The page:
That way, you both have time to give into your guilty tech pleasures in a way that doesn't harm your marriage. But if you find that you truly are hashing out the same issue all the time, it's worth sitting down and getting to the root of the problem. W., a couples counselor and author of You're not alone: Channing Tatum admitted that his wife, Jenna Dewan Tatum, wasn't always happy with his alcohol-guzzling habits.
A marriage meeting with you, a bottle of wine, and a chance to talk interruption-free that focuses on something specific—say, feeling overwhelmed by the kids' schedules or the fact that vacation planning brings up some financial insecurities—can help, says Bob Taibbi, L. But watch what you're sipping as well—one study found that married women drink more than their single friends.
But following his lead, especially when you're both stressed, may not be a bad idea.
In fact, studies have found that video games in particular can cause problems—butonly if they affect everyday routines.
Have a conversation about screen time and establish some guidelines—maybe it's no phones until after the kids are in bed, or promising to put all tech away a half hour before your own bedtime routine. No matter what the disagreement is, every couple has a few that seem to come up repeatedly. A study from Florida State University found that "angry but honest" conversations can help marriages because they stop complaints from festering.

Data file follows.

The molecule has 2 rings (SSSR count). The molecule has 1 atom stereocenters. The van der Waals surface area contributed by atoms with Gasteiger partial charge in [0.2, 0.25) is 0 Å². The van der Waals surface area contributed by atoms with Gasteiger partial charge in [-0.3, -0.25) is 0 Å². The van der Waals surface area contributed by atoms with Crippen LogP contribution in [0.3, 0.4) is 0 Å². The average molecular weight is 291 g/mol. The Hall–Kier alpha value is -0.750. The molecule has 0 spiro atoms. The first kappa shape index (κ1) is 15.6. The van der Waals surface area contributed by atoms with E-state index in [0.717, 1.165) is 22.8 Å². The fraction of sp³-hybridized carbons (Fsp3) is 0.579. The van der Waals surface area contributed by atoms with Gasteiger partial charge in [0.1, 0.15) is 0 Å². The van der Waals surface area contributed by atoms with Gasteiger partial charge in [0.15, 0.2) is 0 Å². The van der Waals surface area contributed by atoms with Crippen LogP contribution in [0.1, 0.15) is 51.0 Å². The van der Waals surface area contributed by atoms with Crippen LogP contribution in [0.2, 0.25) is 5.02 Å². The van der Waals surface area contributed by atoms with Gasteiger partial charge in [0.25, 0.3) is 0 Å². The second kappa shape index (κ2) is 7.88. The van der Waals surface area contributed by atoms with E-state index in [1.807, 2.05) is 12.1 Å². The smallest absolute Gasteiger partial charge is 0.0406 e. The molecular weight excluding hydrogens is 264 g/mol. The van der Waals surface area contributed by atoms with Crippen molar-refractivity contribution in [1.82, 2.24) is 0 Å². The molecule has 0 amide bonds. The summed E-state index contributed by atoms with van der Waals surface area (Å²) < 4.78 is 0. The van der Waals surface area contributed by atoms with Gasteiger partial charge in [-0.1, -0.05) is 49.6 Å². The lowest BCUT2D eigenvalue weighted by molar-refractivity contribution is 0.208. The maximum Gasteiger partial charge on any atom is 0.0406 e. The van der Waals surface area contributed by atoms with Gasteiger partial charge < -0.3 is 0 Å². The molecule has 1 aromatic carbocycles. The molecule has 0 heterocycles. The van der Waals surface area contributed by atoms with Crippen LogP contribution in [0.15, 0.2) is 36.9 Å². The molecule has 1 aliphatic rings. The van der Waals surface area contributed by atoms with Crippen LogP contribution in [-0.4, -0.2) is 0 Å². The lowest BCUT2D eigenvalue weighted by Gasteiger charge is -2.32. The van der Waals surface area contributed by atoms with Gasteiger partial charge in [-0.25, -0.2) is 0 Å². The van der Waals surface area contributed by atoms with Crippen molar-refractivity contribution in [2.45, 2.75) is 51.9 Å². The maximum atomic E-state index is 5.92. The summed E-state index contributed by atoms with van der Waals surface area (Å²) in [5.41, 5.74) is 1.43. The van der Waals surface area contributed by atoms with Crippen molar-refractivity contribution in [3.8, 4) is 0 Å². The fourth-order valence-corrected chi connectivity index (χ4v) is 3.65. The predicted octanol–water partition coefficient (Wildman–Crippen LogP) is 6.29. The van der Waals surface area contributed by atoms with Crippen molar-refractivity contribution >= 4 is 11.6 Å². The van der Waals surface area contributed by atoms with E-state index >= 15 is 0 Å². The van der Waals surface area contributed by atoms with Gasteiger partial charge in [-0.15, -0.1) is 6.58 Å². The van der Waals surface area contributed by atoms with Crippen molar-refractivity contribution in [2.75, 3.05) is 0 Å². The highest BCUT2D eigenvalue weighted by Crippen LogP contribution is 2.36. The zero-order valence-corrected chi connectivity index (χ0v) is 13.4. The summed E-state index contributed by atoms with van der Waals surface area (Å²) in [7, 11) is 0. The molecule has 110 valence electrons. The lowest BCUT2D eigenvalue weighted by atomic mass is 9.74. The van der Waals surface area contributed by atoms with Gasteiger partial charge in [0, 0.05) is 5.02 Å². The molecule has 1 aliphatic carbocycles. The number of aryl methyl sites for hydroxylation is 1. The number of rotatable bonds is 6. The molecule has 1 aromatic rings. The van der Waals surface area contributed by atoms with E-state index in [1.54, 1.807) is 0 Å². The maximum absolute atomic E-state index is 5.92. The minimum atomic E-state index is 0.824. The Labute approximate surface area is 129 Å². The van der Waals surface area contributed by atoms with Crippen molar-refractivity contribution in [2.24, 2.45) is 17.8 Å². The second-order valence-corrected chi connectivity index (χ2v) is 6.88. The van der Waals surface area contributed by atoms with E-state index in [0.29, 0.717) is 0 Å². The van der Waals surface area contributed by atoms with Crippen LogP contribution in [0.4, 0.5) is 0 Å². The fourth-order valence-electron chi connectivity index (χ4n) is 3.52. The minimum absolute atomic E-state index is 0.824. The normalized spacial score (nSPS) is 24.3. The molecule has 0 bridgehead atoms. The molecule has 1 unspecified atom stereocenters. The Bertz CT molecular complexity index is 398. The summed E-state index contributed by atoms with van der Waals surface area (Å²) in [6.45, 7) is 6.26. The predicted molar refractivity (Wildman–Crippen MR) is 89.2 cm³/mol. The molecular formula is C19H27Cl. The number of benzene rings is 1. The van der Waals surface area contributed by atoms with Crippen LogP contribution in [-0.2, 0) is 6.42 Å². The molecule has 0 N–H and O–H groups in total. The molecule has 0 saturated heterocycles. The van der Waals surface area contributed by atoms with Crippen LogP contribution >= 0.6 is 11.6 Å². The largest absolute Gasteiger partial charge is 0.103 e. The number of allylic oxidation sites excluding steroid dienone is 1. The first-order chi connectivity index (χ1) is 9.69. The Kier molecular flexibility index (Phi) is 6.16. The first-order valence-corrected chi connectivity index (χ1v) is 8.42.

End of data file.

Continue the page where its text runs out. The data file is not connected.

Orlando, a relationship expert and author of And remember, chores don't need to be divided down the middle to be equal.
If he excels at dinner prep but isn't so great at getting the kids ready in the a.m., it may be easier if you take on that project solo with the understanding that he'll have food on the table after work.
This is being done to help protect our members from being hurt by people pretending they are someone they are not.
If your computer savvy I'm sure you can get around it but for the most part its better than nothing.The best way to ensure your husband pulls his weight is to be specific about what you want—kid cleanup, dinner prep, laundry loading—and let him do it his way."If you stand over him, telling him how to do everything, he'll back off because it'll seem like it's easier to just let you handle it," says Charles J.In 2013, men spent almost 10 hours per week on chores, while women spent 18.Although that's an improvement from the '60s when men devoted four hours to women's 30-plus, the discrepancy is still annoying—and exhausting.Because of that, favorite movies, toys, or friends' names can sometimes be subconsciously dismissed as irrelevant information.